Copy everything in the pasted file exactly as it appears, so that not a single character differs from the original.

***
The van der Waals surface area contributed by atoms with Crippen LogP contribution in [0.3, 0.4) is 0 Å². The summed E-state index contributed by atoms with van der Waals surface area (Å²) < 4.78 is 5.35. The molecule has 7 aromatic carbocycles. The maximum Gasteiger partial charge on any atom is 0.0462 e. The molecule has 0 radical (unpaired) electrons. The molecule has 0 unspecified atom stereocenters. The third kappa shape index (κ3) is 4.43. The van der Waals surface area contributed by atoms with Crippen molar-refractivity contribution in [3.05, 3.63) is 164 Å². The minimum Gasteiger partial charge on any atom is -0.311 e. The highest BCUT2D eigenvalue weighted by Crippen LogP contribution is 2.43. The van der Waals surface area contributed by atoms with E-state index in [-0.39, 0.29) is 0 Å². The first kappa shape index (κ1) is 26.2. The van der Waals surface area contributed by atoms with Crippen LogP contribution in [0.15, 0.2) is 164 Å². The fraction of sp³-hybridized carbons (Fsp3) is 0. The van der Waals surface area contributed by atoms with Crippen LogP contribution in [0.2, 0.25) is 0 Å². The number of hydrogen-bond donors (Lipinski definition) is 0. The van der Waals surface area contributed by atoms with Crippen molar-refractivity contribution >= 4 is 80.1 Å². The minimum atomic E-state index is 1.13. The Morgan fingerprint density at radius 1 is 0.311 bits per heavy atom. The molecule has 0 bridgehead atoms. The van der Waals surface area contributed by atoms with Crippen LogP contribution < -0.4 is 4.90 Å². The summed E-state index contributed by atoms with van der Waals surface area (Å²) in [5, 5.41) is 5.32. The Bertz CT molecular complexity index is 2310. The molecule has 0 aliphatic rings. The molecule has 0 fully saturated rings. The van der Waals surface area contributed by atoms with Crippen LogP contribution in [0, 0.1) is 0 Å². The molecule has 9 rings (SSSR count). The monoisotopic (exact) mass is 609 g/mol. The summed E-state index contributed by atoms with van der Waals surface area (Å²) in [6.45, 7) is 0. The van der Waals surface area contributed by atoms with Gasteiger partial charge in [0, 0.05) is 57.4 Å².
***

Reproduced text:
The van der Waals surface area contributed by atoms with Crippen LogP contribution in [0.3, 0.4) is 0 Å². The summed E-state index contributed by atoms with van der Waals surface area (Å²) < 4.78 is 5.35. The molecule has 7 aromatic carbocycles. The maximum Gasteiger partial charge on any atom is 0.0462 e. The molecule has 0 radical (unpaired) electrons. The molecule has 0 unspecified atom stereocenters. The third kappa shape index (κ3) is 4.43. The van der Waals surface area contributed by atoms with Crippen molar-refractivity contribution in [3.05, 3.63) is 164 Å². The minimum Gasteiger partial charge on any atom is -0.311 e. The highest BCUT2D eigenvalue weighted by Crippen LogP contribution is 2.43. The van der Waals surface area contributed by atoms with E-state index in [-0.39, 0.29) is 0 Å². The first kappa shape index (κ1) is 26.2. The van der Waals surface area contributed by atoms with Crippen LogP contribution in [0.15, 0.2) is 164 Å². The fraction of sp³-hybridized carbons (Fsp3) is 0. The van der Waals surface area contributed by atoms with Crippen LogP contribution in [0.2, 0.25) is 0 Å². The number of hydrogen-bond donors (Lipinski definition) is 0. The van der Waals surface area contributed by atoms with Crippen molar-refractivity contribution >= 4 is 80.1 Å². The minimum atomic E-state index is 1.13. The Morgan fingerprint density at radius 1 is 0.311 bits per heavy atom. The molecule has 0 bridgehead atoms. The van der Waals surface area contributed by atoms with Crippen LogP contribution < -0.4 is 4.90 Å². The summed E-state index contributed by atoms with van der Waals surface area (Å²) in [5, 5.41) is 5.32. The Bertz CT molecular complexity index is 2310. The molecule has 0 aliphatic rings. The molecule has 0 fully saturated rings. The van der Waals surface area contributed by atoms with Crippen LogP contribution in [0, 0.1) is 0 Å². The molecule has 9 rings (SSSR count). The monoisotopic (exact) mass is 609 g/mol. The summed E-state index contributed by atoms with van der Waals surface area (Å²) in [6.45, 7) is 0. The van der Waals surface area contributed by atoms with Gasteiger partial charge in [0, 0.05) is 57.4 Å².